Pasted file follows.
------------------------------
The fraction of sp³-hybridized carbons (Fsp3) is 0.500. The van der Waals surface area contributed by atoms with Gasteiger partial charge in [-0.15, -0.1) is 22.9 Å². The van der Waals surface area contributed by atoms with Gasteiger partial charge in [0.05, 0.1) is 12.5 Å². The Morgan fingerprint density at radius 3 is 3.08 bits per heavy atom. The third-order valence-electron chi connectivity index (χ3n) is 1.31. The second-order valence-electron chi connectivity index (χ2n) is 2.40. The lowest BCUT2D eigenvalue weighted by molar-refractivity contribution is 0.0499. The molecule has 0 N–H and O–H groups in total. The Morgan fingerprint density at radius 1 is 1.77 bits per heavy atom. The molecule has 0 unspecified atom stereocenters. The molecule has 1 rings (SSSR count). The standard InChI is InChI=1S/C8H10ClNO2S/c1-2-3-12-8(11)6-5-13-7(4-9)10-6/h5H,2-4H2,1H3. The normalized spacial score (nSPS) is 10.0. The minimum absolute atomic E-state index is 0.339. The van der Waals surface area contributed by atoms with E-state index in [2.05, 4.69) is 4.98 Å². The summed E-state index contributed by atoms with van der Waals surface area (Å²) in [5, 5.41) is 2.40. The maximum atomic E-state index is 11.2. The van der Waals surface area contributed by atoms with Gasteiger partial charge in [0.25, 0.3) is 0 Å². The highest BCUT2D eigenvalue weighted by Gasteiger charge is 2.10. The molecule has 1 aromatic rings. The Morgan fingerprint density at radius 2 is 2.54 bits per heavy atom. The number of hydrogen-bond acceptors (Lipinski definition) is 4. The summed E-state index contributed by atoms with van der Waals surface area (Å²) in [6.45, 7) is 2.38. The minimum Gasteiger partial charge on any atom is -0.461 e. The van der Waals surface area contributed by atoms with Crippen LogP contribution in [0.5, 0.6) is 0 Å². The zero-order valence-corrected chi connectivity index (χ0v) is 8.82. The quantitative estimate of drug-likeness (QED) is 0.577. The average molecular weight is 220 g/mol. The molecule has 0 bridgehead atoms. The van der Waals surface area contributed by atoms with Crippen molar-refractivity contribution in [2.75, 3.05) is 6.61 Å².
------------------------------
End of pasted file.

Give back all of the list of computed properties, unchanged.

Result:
The fraction of sp³-hybridized carbons (Fsp3) is 0.500. The van der Waals surface area contributed by atoms with Gasteiger partial charge in [-0.15, -0.1) is 22.9 Å². The van der Waals surface area contributed by atoms with Gasteiger partial charge in [0.05, 0.1) is 12.5 Å². The Morgan fingerprint density at radius 3 is 3.08 bits per heavy atom. The third-order valence-electron chi connectivity index (χ3n) is 1.31. The second-order valence-electron chi connectivity index (χ2n) is 2.40. The lowest BCUT2D eigenvalue weighted by molar-refractivity contribution is 0.0499. The molecule has 0 N–H and O–H groups in total. The Morgan fingerprint density at radius 1 is 1.77 bits per heavy atom. The molecule has 0 unspecified atom stereocenters. The molecule has 1 rings (SSSR count). The standard InChI is InChI=1S/C8H10ClNO2S/c1-2-3-12-8(11)6-5-13-7(4-9)10-6/h5H,2-4H2,1H3. The normalized spacial score (nSPS) is 10.0. The minimum absolute atomic E-state index is 0.339. The van der Waals surface area contributed by atoms with E-state index in [2.05, 4.69) is 4.98 Å². The summed E-state index contributed by atoms with van der Waals surface area (Å²) in [5, 5.41) is 2.40. The maximum atomic E-state index is 11.2. The van der Waals surface area contributed by atoms with Gasteiger partial charge in [0.25, 0.3) is 0 Å². The highest BCUT2D eigenvalue weighted by Gasteiger charge is 2.10. The molecule has 1 aromatic rings. The Morgan fingerprint density at radius 2 is 2.54 bits per heavy atom. The number of hydrogen-bond acceptors (Lipinski definition) is 4. The summed E-state index contributed by atoms with van der Waals surface area (Å²) in [6.45, 7) is 2.38. The minimum Gasteiger partial charge on any atom is -0.461 e. The van der Waals surface area contributed by atoms with Crippen LogP contribution in [0.5, 0.6) is 0 Å². The zero-order valence-corrected chi connectivity index (χ0v) is 8.82. The quantitative estimate of drug-likeness (QED) is 0.577. The average molecular weight is 220 g/mol. The molecule has 0 bridgehead atoms. The van der Waals surface area contributed by atoms with Crippen molar-refractivity contribution in [2.75, 3.05) is 6.61 Å².